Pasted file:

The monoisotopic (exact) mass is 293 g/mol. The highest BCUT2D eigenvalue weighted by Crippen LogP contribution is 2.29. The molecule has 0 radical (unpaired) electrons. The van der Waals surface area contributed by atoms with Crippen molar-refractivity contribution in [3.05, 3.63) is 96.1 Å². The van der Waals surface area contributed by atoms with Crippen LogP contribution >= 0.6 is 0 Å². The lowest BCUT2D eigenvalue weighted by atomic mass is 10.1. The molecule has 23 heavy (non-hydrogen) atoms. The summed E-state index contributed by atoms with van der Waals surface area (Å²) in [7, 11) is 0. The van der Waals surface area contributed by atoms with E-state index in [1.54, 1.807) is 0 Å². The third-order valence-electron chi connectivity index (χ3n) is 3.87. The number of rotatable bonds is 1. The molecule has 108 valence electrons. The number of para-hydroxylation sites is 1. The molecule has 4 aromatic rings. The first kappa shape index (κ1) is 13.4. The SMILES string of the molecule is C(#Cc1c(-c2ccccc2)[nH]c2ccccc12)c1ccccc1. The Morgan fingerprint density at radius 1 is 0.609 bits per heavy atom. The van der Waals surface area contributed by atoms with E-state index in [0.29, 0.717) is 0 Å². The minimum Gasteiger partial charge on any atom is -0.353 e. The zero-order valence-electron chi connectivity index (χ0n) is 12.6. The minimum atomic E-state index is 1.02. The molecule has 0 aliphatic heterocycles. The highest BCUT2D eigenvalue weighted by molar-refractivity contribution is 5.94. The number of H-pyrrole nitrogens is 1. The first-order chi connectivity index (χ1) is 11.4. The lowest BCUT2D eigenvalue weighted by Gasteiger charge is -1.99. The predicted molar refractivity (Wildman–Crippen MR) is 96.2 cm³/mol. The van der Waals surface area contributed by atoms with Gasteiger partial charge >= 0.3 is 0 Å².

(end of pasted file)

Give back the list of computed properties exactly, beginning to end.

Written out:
The monoisotopic (exact) mass is 293 g/mol. The highest BCUT2D eigenvalue weighted by Crippen LogP contribution is 2.29. The molecule has 0 radical (unpaired) electrons. The van der Waals surface area contributed by atoms with Crippen molar-refractivity contribution in [3.05, 3.63) is 96.1 Å². The van der Waals surface area contributed by atoms with Crippen LogP contribution >= 0.6 is 0 Å². The lowest BCUT2D eigenvalue weighted by atomic mass is 10.1. The molecule has 23 heavy (non-hydrogen) atoms. The summed E-state index contributed by atoms with van der Waals surface area (Å²) in [7, 11) is 0. The van der Waals surface area contributed by atoms with E-state index in [1.54, 1.807) is 0 Å². The third-order valence-electron chi connectivity index (χ3n) is 3.87. The number of rotatable bonds is 1. The molecule has 108 valence electrons. The number of para-hydroxylation sites is 1. The molecule has 4 aromatic rings. The first kappa shape index (κ1) is 13.4. The SMILES string of the molecule is C(#Cc1c(-c2ccccc2)[nH]c2ccccc12)c1ccccc1. The Morgan fingerprint density at radius 1 is 0.609 bits per heavy atom. The van der Waals surface area contributed by atoms with E-state index in [0.29, 0.717) is 0 Å². The minimum Gasteiger partial charge on any atom is -0.353 e. The zero-order valence-electron chi connectivity index (χ0n) is 12.6. The minimum atomic E-state index is 1.02. The molecule has 0 aliphatic heterocycles. The highest BCUT2D eigenvalue weighted by molar-refractivity contribution is 5.94. The number of H-pyrrole nitrogens is 1. The first-order chi connectivity index (χ1) is 11.4. The lowest BCUT2D eigenvalue weighted by Gasteiger charge is -1.99. The predicted molar refractivity (Wildman–Crippen MR) is 96.2 cm³/mol. The van der Waals surface area contributed by atoms with Gasteiger partial charge >= 0.3 is 0 Å².